Cramming puts your brain into hyper-focused mode. We know that in focused mode, we tend to look for details and often overlook important concepts or connections. If you spend all your time reading in focused mode, you’ll miss the “big picture.”

Instead you should read part of a chapter and then take a break. You might even work on something else for a while. Doing this allows your brain to switch from focused to diffuse mode, giving yourself time to create mental connections.

​How to Study Smarter Tip #3: Write Once (Twice at Most)

Rewriting notes is usually an unproductive study strategy too. Many students rewrite notes because they think it will help them memorize the material. Others rewrite notes because they want to make them look neater. Either way, this generally isn’t the best use of your study time.

Rewriting notes is a passive activity. You’re just copying something you’ve previously written. That means you’re not actively working to improve your understanding of the material. If what you’re doing isn’t actually helping you learn, then you aren’t using your study time productively.

What can help is rewriting your notes in a different format. For example, try to make an outline from your notes (assuming they’re not already in outline form). If you can’t find the logical flow needed to make an outline from your notes, you might have missed some important information.

Rewriting your notes in a different format requires you to think critically about the material. When you do this, you may find gaps in your understandin​g and will see what you need to spend more time learning. That’s definitely a productive use of your time.

​How to Study Smarter Tip #4: Overcome Overlearning

Wait…what? It’s possible to “overlearn?” Yep. And students do this all the time.

Overlearning is continuing to study something you already know. Say you have a 30-word Spanish vocabulary list. You know all the words on the list, but you still keep studying it. Why?

We overlearn because it boosts our egos. It feels good to know something. It makes us feel smart and competent. And feeling smart and competent certainly feels better than struggling to learn something new.

So you keep studying your Spanish vocabulary list instead of studying irregular verb conjugation. There are so many conjugation rules to remember, of course you’d rather study vocabulary words.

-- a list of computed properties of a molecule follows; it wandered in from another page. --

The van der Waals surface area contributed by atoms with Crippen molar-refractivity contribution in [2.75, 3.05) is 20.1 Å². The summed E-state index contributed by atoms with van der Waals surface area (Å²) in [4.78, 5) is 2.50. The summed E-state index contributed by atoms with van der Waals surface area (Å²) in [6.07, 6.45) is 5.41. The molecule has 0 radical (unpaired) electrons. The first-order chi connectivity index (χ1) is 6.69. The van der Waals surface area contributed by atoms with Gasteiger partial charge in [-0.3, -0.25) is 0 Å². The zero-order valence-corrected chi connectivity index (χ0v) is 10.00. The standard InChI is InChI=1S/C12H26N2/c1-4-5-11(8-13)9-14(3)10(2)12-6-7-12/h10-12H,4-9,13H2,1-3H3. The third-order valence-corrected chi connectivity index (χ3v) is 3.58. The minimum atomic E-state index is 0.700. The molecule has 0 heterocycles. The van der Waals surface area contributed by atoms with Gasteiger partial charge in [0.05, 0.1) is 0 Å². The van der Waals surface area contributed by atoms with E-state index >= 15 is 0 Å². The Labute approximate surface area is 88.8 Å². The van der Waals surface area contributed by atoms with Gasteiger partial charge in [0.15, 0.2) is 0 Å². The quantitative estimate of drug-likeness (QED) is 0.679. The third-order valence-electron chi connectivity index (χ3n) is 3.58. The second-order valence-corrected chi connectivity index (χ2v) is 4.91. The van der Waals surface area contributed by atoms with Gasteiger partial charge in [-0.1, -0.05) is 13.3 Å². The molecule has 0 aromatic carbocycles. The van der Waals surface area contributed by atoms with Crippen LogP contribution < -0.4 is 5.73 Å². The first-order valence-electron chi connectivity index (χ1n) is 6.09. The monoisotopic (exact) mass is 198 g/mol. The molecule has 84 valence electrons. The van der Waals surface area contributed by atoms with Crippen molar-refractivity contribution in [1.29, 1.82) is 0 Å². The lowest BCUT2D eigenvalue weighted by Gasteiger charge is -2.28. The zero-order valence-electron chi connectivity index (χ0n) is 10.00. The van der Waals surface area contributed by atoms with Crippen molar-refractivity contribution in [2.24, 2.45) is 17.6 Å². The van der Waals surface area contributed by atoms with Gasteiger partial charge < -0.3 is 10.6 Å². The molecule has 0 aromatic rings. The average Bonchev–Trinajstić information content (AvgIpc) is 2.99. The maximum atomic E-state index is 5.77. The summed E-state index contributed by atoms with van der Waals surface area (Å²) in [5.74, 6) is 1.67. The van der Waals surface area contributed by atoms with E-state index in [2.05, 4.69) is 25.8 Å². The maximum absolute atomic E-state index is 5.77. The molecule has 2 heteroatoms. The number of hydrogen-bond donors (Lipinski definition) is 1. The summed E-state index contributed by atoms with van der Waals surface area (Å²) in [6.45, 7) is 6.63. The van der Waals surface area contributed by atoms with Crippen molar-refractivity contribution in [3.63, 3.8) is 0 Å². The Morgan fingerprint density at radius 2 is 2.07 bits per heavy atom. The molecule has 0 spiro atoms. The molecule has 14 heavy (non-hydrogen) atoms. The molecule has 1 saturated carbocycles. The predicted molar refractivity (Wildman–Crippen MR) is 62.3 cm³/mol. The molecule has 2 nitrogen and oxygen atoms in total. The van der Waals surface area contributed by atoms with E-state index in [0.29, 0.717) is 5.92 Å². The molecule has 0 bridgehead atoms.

Overlearning is unproductive because it keeps us from learning more complex concepts in favor of easier ones. It also gives us a feeling of competence we don’t actually have. You may know hundreds of Spanish vocabulary words, but that isn’t the same as knowing Spanish.

How to overcome overlearning? Try transitioning between harder and easier concepts when you study. Focus when you are learning the harder stuff, then let your brain coast into diffuse mode when reviewing the easier stuff. Allowing your brain to switch between the two modes will lead to better, deeper learning.

​How to Study Smarter Tip #5: Take a Break

To learn best, our brains need a break once in a while.

As we’ve seen, some of our biggest “aha” moments come when our minds seem to be wandering. This is why test answers pop up out of the blue. Or why you suddenly understand that chemistry equation while you’re eating dinner.

It may seem like our brains are​n’t active during these moments, but they’re just running in diffuse mode. So it’s important to give yourself some downtime. Even when you’re​ relaxing, your brain is still working.

However, as mentioned, students tend to cram when they study. Cramming is basically the opposite of productive learning, since it keeps your brain in hyper-focused mode. But let’s be real…you’re going to cram anyway.

​How to cram productively

If you’re going to cram, at least give yourself mini-breaks. Many people suggest the Pomodoro technique as a time management strategy. You should consider it a productive cramming strategy.

Under this technique, you’re supposed to work with focus for 25 minutes, then take a 5 minute break. I’m not a Pomodoro purist. If you want to study for 30 minutes and take a 10 minute break, that’s fine. Figure out what works best for you, just remember to take those breaks.

And get enough sleep. Our brains accomplish a lot when we’re asleep, like deciding which information is worth keeping and where to store it. ​Don’t skimp on sleep. Cram if you must, but try to avoid pulling an all-nighter.

​The Smartest Study Technique Found (So Far)

If you want to study smarter, you now know ​to stop relying on popular but unproductive study techniques. What can you do instead?

As we’ve seen, we learn best when we use both focused and diffuse thinking. Use study techniques that allow you to switch between the two. The most effective method found so far is self testing. Here’s how it works.

Do your assignment then take a break. During this time, your brain goes into diffuse mode, but it’s still churning. When you sit down to study again, work through any practice questions at the end of the section/chapter. If there aren’t any, then write down as much as you remember about what you read.

This process of study-break-recall has been shown to be the most effective study strategy, especially when it comes to improving test scores. So if you really struggle with test taking, you should experiment with self testing as a study technique.

Have questions about ways to study more effectively? Have a great study strategy to share? Let me hear from you in the comments.